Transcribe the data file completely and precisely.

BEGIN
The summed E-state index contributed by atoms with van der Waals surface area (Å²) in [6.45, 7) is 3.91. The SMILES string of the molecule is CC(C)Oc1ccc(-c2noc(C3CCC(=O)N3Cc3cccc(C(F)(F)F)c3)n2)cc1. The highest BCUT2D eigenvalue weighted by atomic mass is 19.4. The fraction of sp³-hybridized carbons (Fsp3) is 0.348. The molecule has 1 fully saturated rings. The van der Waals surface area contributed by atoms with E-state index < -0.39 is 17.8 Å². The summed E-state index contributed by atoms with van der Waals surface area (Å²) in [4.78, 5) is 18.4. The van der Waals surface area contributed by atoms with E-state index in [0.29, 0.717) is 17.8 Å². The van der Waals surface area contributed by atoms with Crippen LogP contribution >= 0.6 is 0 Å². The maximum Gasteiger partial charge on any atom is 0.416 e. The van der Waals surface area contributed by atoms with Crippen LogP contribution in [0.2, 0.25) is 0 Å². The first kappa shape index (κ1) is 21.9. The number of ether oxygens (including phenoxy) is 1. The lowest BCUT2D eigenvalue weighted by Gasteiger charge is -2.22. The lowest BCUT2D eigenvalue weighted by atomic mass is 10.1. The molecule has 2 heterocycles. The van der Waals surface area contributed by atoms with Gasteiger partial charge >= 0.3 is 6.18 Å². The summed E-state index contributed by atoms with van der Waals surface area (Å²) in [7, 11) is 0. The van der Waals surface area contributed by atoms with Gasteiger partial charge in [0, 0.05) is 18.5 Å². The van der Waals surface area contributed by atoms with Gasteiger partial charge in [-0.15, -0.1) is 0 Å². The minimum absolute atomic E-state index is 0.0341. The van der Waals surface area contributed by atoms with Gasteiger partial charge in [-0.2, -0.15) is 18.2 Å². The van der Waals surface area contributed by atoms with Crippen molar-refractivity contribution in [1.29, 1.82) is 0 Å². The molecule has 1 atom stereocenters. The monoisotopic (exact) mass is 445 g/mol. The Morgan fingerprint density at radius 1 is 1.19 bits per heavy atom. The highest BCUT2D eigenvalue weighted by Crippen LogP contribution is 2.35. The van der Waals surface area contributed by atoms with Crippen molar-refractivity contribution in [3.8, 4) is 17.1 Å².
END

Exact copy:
The summed E-state index contributed by atoms with van der Waals surface area (Å²) in [6.45, 7) is 3.91. The SMILES string of the molecule is CC(C)Oc1ccc(-c2noc(C3CCC(=O)N3Cc3cccc(C(F)(F)F)c3)n2)cc1. The highest BCUT2D eigenvalue weighted by atomic mass is 19.4. The fraction of sp³-hybridized carbons (Fsp3) is 0.348. The molecule has 1 fully saturated rings. The van der Waals surface area contributed by atoms with E-state index < -0.39 is 17.8 Å². The summed E-state index contributed by atoms with van der Waals surface area (Å²) in [4.78, 5) is 18.4. The van der Waals surface area contributed by atoms with E-state index in [0.29, 0.717) is 17.8 Å². The van der Waals surface area contributed by atoms with Crippen LogP contribution >= 0.6 is 0 Å². The maximum Gasteiger partial charge on any atom is 0.416 e. The van der Waals surface area contributed by atoms with Crippen LogP contribution in [0.2, 0.25) is 0 Å². The first kappa shape index (κ1) is 21.9. The number of ether oxygens (including phenoxy) is 1. The lowest BCUT2D eigenvalue weighted by Gasteiger charge is -2.22. The lowest BCUT2D eigenvalue weighted by atomic mass is 10.1. The molecule has 2 heterocycles. The van der Waals surface area contributed by atoms with Gasteiger partial charge >= 0.3 is 6.18 Å². The summed E-state index contributed by atoms with van der Waals surface area (Å²) in [7, 11) is 0. The van der Waals surface area contributed by atoms with Gasteiger partial charge in [0, 0.05) is 18.5 Å². The van der Waals surface area contributed by atoms with Gasteiger partial charge in [-0.15, -0.1) is 0 Å². The minimum absolute atomic E-state index is 0.0341. The van der Waals surface area contributed by atoms with Gasteiger partial charge in [-0.2, -0.15) is 18.2 Å². The van der Waals surface area contributed by atoms with Crippen molar-refractivity contribution in [1.29, 1.82) is 0 Å². The molecule has 1 atom stereocenters. The monoisotopic (exact) mass is 445 g/mol. The Morgan fingerprint density at radius 1 is 1.19 bits per heavy atom. The highest BCUT2D eigenvalue weighted by Crippen LogP contribution is 2.35. The van der Waals surface area contributed by atoms with Crippen molar-refractivity contribution in [3.8, 4) is 17.1 Å².